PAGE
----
Didn't run Bob's CD just now; I'll put my "hard copy" in the player again soon, though.
                         Dean


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Subject: RE: An Archiving Treasure
From: wysiwyg
Date: 13 Mar 09 - 02:28 PM

Great resources, great job of documenting them, great presentation visually, just superb from top to toe.

THANK You,

~Susan


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Subject: RE: An Archiving Treasure
From: GUEST,TJ in San Diego
Date: 13 Mar 09 - 04:01 PM

Deckman:

Seeing the "Ballard" reference reminds me of a day back in 1962 when Nancy Quense explained Ballard to me as only a Norwegian could. Thanks for saving this. I never had the pleasure of meeting Ivar, though I downed a lot of his clams. It is great to put a face and a voice to these folks. And.....who were those good lookin' young fellas, again?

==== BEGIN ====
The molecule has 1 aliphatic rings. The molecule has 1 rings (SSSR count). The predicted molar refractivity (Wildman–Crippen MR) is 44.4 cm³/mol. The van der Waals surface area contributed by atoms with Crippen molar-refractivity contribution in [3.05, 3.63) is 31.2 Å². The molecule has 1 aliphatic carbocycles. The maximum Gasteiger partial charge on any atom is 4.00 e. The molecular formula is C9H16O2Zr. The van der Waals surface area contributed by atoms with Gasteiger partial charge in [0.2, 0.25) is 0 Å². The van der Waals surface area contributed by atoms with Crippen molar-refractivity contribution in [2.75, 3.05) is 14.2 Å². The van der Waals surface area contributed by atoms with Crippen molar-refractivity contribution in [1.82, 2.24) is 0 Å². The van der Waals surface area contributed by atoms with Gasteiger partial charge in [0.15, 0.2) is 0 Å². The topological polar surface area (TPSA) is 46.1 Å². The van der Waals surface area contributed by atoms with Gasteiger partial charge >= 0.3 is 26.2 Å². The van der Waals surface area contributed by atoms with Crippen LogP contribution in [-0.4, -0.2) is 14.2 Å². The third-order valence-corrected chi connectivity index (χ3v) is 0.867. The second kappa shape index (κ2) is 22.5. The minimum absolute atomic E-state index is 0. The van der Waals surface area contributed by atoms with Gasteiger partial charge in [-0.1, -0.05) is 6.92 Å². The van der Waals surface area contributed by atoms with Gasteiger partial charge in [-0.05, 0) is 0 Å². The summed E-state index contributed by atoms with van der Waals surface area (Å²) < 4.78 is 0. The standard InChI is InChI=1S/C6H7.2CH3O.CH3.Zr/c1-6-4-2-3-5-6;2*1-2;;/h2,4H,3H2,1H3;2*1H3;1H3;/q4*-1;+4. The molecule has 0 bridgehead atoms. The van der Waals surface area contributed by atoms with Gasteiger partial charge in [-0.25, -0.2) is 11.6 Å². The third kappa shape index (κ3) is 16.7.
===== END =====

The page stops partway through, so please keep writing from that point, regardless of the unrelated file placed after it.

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Subject: RE: An Archiving Treasure
From: Desert Dancer
Date: 13 Mar 09 - 04:01 PM

I'm looking forward to listening that and exploring the other audio & video!

~ Becky in Tucson
(who wasn't always a desert rat...)


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Subject: RE: An Archiving Treasure
From: Art Thieme
Date: 13 Mar 09 - 04:50 PM

Bob,
Simply incandescent! As Phillips said, "The past didn't go anywhere."

As Walt Whitman said concerning his own ending,

"I depart as air.
(and) I stop somewhere
waiting for you."

Thanks for that! I've always felt that the folkloristic artifacts we have saved are truly as close to a time machine as we'll ever get.

With real appreciation,

Art


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Subject: RE: An Archiving Treasure
From: Deckman
Date: 13 Mar 09 - 05:06 PM